What do you mean by “packet?” Not familiar woth that word in conjunction with diets/food.

Maybe the UK is more advanced in dietary knowledge, but the idea of imflammatory foods has not gained mainstream knowledge here.

I specifically asked my neuro about this and he poo-pooed the idea. At the time I was seeing a doctor who thought I had a high sensitivity to inflammatory foods. Too bad that I became extremely ill for what the dcotlr did to me.

I agree someone is wearing the mylon around the nerve. Stress, enviornmentol factors---- who knows. For myself I have a hypothesis-- I have lived under an incredible amount of stress for the last 10 years where my body has lived in a constant fight or flight state. My muscles are rigid, ropey and stiff from this. I am right now in intense therapy to break this and am treatinn my adreanal glands. I will be interested to see what it does to my body and TN after.


#18

Sorry,

But no I don't think the UK advanced, avoid avoid anything in a packet, tins less so bad or not at all. Ask a regular medic about diet, and when he poo-poos the idea ask him how much nutritional time didi he experience at med school. I think the response would be circa two hours give or take, 15 hours would not be enough, which makes my comment of the packet in diet sound flippant. In a nutshell , in a sentence as far as diet is concerned you won't get better advice, although I am willing to listen to better ideas.

As for flight and fight state it is in my opinion the worst thing that activates illness. Without it I wouldn't have a job, as regardless of the presenting complaint without stress/tension/diet I feel it it would not come to light, hence not enough people in the door to make a living. Unlike years ago, running from Sabir tooth lion etc, we can't run we have other responsibilities,or we face the same tiger in our jobs or work which are there tomorrow, and hence we experience the same initial physiological response as we would years ago but with no outlet, and hence hormonal metabolic dysruption and its consequences. If one is experiencing stress, treatment of any kind may empty part of the glass temporarily until you refill as modern constraints mean it is harder to run, and the stress is still there. Work. money and spouse/ relationships are potentially the main source of stress, and with it its main restraints/ anchor, and a precipitating/ maintaining factor of diet. Not saying I'm right but without it I believe I wouldn't have a job. (physical therapist)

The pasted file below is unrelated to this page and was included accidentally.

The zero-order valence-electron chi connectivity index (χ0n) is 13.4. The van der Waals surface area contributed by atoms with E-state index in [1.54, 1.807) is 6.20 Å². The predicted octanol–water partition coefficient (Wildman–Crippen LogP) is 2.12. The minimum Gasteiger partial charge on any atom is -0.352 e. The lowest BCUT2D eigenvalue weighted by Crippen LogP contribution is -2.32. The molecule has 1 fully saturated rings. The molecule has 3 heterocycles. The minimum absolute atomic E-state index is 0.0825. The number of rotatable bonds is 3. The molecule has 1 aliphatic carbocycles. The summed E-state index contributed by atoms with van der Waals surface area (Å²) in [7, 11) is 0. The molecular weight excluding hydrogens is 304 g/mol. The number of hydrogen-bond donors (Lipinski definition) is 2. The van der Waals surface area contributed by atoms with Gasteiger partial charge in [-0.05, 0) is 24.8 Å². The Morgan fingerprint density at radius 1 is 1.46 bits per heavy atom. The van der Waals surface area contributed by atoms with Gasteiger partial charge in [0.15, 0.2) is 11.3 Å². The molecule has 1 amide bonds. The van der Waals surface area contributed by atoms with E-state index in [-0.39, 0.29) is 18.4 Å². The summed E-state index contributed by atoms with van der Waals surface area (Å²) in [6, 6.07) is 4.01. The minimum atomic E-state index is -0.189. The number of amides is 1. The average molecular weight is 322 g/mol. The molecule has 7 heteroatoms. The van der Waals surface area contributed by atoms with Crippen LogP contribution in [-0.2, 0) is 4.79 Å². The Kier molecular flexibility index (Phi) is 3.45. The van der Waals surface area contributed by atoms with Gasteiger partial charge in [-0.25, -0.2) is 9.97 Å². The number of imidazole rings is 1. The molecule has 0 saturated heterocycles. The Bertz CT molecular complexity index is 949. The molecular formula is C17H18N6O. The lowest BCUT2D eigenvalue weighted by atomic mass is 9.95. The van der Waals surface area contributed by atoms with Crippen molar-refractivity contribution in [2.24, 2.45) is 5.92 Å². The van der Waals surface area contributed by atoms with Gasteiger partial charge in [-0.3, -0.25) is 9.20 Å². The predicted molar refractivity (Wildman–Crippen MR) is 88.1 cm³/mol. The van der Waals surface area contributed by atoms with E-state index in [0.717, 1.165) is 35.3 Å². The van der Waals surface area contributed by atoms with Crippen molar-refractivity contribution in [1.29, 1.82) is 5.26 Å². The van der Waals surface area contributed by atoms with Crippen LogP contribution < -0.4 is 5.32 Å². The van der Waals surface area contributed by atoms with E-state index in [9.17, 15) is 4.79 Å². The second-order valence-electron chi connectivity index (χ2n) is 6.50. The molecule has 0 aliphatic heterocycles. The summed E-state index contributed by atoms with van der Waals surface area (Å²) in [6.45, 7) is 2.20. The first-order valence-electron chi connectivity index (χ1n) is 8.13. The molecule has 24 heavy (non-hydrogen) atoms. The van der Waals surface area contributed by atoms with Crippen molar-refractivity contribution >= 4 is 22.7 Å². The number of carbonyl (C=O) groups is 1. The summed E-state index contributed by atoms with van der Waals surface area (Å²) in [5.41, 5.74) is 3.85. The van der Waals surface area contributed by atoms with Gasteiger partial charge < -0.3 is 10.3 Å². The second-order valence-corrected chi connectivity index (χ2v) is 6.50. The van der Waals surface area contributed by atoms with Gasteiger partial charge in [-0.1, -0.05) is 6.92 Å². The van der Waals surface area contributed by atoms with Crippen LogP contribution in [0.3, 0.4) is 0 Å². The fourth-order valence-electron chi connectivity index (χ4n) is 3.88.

#19

I experienced relentless TN 1 pain for 9 solid months before my successful MVD 2 years ago. Well before TN fell in my lap, I became a vegetarian and hadn't had red meat in more than a decade. I also ate and still eat a low-fat diet, very little sugar, and lots of fresh veggies & beans/lentils. That's the way I ate before TN and the way I ate during my TN and there was no change whatsoever to my pain levels. The only thing that managed it somewhat were high doses first of Trileptal and then when I maxed out on that, Tegretol XR. I do supplement with B12 as well and had my doctor check my levels while I had symptoms and my B12 levels were very high, really a little too high she said.

I have to add that although my healthy diet did nothing to help my TN pain, it did help me in my MVD surgery recovery. I really had a fairly easy time recovering (after the first 24 hours of nausea). I didn't even have constipation with the pain meds. I knew that a healthy diet would help me get through that so I tweaked it even more, adding in Omega 3 supplements and other strategies to do all that I could to reduce inflammation the weeks before surgery.


#20

I could not agree more! But there are definitely those people out there. Sadly, my dad is one of them. He has had a myriad of health issues for many years (though not TN), including unstable blood pressure, high cholesterol, borderline blood sugar levels, allergies, and obesity. In 2009, he was diagnosed with Mysthenia Gravis (an autoimmune disease that affects the way the muscles work, including those of the face, though it doesn't cause pain). In June, he was diagnosed with cancer in the lymph nodes in his neck as a secondary cancer to the skin cancer he's had for 20 years. He went through surgery where they removed the nodes and saliva glands on the right side of his neck and shoulder. He just finished a round of radiation therapy, which they hope cleared the cancer cells completely. He is recovering now with a host of awful side effects and permanent damage (like slight paralysis in his face and dry mouth).

After all of this, do you think he changed his lifestyle one iota? Nope! He still eats horribly, still doesn't exercise, still allows anxiety and stress to rule his life. It's very sad. The only thing that has really changed is that the radiation treatments took away his appetite so he's been eating less food only because of that. But that's not by choice and don't think he won't dive for the steaks and ice cream and cream cakes the moment he gets his appetite back.

Tam

aiculsamoth said:

Personally I don't understand anyone not considering their diet in the face of any illness: TN to diabetes to cancer. After all every cell in our bodies is made up of what we or our mother ate. Some folk mention genetics, but you still need a trigger, possibly trauma/ stress/ diet poor lifestyle smoking/drinking etc. Diet makes us, diet can potentially cure, Depending how much you have thrown at it time is going to vary. TN, on the whole is going to be affected by what we stick in in our mouths. Regardless of what we consider the cause, inflammation is a factor, which is influenced by what we eat. This can be observed in say back pain, near identicle Xrays/scans totally different symptom patterns in different patients, Anyone with any illness should be advised to look at their diet/ lifestyle. Visit your doc, how many hours of nutrition training, compared to pharma? For Illness look to follow the packet in diet. Anything in a packet give it a miss, in order to get enough calories in you you will be approximately hitting a good diet, or at least compared to western standards. Avoid too many carbs and modern grains, but then if avoiding the packet you should be.